A third embodiment of candleholder apparatus is illustrated by FIGS. 10 to 13 and is indicated generally at 115. This apparatus 115 is particularly suitable for use outdoors as it includes an exterior housing 116 adapted for mounting in the ground below ground level. Other major components of this candleholder apparatus include a tray section 118 illustrated in FIG. 12 and a separate cover section 120 shown in FIGS. 10, 11, 13A and 13B. The cover section 120 will first be described as it is similar in most respects to the cover section 12 of FIG. 1. Again, the cover section 120 is intended for placement over one or more candles and on the tray section 118. The preferred cover section has a closed top 122, which as illustrated is rectangular, an open bottom at 124, and a peripherally extending sidewall 126 that extends between the top and the bottom of the cover section. As in the first embodiment, the cover section is formed with crescent-shaped openings 130 which can be identical in their construction and shape as the openings 34. As illustrated in FIG. 10, there are four of these openings 130 distributed across each of the longitudinal vertical walls 132, 134. Joining the longitudinal walls is one end wall 138. The end wall 138 can also be formed with openings 130, if desired. The cover section 120 is preferably formed with three outwardly extending flanges 140 to 142 at the bottom thereof and these can be integrally connected together as shown to form a single peripheral flange. It will be understood, however, that it is not necessary for flanges to be formed on three sides of the bottom of the cover section. For example, there could be simply two flanges on opposite sides of the cover section such as the flanges 140, 142. These flanges are used to mount the cover section both in the upright position as illustrated in FIGS. 10 and 13B and in an upside down position as illustrated in FIG. 13A. As the candleholder 115 is intended for long term use and not for use only once or a few times, its major components, including the cover section, are normally made from stronger, more durable materials such as bronze or die-cast aluminum.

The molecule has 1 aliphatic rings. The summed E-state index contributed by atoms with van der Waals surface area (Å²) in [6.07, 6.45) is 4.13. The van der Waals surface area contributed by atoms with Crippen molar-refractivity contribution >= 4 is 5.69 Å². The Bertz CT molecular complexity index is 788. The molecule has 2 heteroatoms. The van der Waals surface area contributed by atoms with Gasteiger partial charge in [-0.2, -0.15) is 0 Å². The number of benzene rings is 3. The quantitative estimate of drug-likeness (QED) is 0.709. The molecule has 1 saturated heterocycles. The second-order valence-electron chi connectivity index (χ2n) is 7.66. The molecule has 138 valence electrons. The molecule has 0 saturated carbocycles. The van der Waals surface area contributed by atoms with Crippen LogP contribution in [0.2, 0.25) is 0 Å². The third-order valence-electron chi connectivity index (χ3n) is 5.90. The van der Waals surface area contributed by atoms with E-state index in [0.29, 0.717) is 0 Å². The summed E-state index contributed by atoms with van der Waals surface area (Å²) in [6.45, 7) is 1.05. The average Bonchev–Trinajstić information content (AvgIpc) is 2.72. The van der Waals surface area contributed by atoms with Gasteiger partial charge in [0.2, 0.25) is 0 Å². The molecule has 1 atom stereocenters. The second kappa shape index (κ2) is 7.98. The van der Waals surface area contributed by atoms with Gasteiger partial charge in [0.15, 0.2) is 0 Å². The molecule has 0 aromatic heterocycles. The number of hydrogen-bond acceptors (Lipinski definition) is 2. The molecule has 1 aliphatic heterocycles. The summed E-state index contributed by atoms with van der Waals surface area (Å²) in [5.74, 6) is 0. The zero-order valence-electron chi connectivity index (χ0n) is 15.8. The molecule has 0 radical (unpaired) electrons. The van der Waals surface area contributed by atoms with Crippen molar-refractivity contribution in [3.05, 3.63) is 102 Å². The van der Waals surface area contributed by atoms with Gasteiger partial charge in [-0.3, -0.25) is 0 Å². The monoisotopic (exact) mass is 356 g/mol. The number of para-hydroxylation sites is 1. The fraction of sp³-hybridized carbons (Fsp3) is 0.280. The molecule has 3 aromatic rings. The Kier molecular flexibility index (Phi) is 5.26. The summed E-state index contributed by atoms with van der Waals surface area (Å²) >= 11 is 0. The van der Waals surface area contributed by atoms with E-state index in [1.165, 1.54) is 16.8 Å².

In one particular embodiment of the cover section, the top 120 has a length of 22.5 cm and a width of 8 cm and the depth of the cover section is approximately 10 cm. The width of the flanges 140 to 142 can be a uniform 2 cm. Also, although the illustrated preferred cover section has an open end at 136, the purpose of which is explained below, it is also possible for this end of the cover section to have an end wall, although this will affect the manner in which the cover section is mounted in place on the tray section 118.

Turning now to the construction of the preferred tray section illustrated in FIG. 12, it should first be understood that the tray section 118 is preferably sized for and adapted for use not only to support the cover section on top of the housing as illustrated in FIG. 10, but also for use as a top cover when the cover section 120 is stored in the housing as shown in FIG. 13A. The preferred tray section 118 is capable of completely covering the rectangular opening 145 formed in the top of the housing 116 as well as capable of covering the bottom of the cover section. As illustrated, the tray section includes a flat, rectangular metal plate 146 and a wall portion 148 which extends upwardly when the tray section is in its upright, horizontal position and which is connected to the metal plate 146. The preferred, illustrated wall portion 148 forms a continuous, short, rectangular wall including two longitudinal wall sections 150, 152 and two, shorter end wall sections 154, 156. The uniform height of the wall portion 148 can be 2 cm and it will be understood that the dimensions of the wall portion 148 are selected so that the wall portion will fit within the opening in the bottom of the cover section. In one preferred embodiment of the tray section, the length of the metal plate 146 is 24.5 cm and the width is 12 cm and the thickness of the plate is 0.3 cm. Also, in this embodiment, the wall sections 150, 152 have a length of 18 cm while the length of the wall sections 154, 156 is 7.8 cm. It will be understood that the tray section 118 has an upright, horizontal position indicated in dashed lines in FIG. 10 which is used for supporting two or three small round slow burning candles 16, or possibly a rectangular block candle (not shown). These candles are supported on an upwardly facing first side 160 of the tray section. Note that the tray section has two distinct uses. For the second use, the tray section is placed in an upside down, horizontal position for covering the opening in the housing when it is being used to store the rest of the candle holder apparatus. Again, this upside down position for the tray section is illustrated in FIG. 13A.